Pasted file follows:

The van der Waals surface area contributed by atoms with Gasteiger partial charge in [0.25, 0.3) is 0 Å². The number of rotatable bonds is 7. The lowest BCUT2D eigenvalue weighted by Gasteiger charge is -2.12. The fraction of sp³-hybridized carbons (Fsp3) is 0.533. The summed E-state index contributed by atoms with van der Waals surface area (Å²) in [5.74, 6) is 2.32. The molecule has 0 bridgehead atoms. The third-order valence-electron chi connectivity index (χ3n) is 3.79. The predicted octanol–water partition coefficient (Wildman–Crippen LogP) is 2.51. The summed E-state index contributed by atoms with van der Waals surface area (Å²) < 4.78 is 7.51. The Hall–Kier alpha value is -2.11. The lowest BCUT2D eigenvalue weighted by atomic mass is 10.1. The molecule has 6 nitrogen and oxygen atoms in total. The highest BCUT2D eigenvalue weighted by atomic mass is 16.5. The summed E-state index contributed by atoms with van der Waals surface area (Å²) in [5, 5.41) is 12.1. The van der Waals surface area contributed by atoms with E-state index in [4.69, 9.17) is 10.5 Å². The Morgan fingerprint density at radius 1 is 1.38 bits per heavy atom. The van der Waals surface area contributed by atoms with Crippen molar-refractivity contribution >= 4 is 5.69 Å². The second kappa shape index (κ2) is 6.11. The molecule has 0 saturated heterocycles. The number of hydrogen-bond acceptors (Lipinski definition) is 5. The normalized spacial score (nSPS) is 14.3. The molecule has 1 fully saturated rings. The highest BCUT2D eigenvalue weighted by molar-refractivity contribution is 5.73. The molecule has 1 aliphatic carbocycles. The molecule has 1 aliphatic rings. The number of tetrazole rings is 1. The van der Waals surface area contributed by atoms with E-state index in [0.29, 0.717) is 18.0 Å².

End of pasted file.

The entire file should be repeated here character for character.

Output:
The van der Waals surface area contributed by atoms with Gasteiger partial charge in [0.25, 0.3) is 0 Å². The number of rotatable bonds is 7. The lowest BCUT2D eigenvalue weighted by Gasteiger charge is -2.12. The fraction of sp³-hybridized carbons (Fsp3) is 0.533. The summed E-state index contributed by atoms with van der Waals surface area (Å²) in [5.74, 6) is 2.32. The molecule has 0 bridgehead atoms. The third-order valence-electron chi connectivity index (χ3n) is 3.79. The predicted octanol–water partition coefficient (Wildman–Crippen LogP) is 2.51. The summed E-state index contributed by atoms with van der Waals surface area (Å²) < 4.78 is 7.51. The Hall–Kier alpha value is -2.11. The lowest BCUT2D eigenvalue weighted by atomic mass is 10.1. The molecule has 6 nitrogen and oxygen atoms in total. The highest BCUT2D eigenvalue weighted by atomic mass is 16.5. The summed E-state index contributed by atoms with van der Waals surface area (Å²) in [5, 5.41) is 12.1. The van der Waals surface area contributed by atoms with E-state index in [4.69, 9.17) is 10.5 Å². The Morgan fingerprint density at radius 1 is 1.38 bits per heavy atom. The van der Waals surface area contributed by atoms with Crippen molar-refractivity contribution >= 4 is 5.69 Å². The second kappa shape index (κ2) is 6.11. The molecule has 0 saturated heterocycles. The number of hydrogen-bond acceptors (Lipinski definition) is 5. The normalized spacial score (nSPS) is 14.3. The molecule has 1 fully saturated rings. The highest BCUT2D eigenvalue weighted by molar-refractivity contribution is 5.73. The molecule has 1 aliphatic carbocycles. The molecule has 1 aliphatic rings. The number of tetrazole rings is 1. The van der Waals surface area contributed by atoms with E-state index in [0.29, 0.717) is 18.0 Å².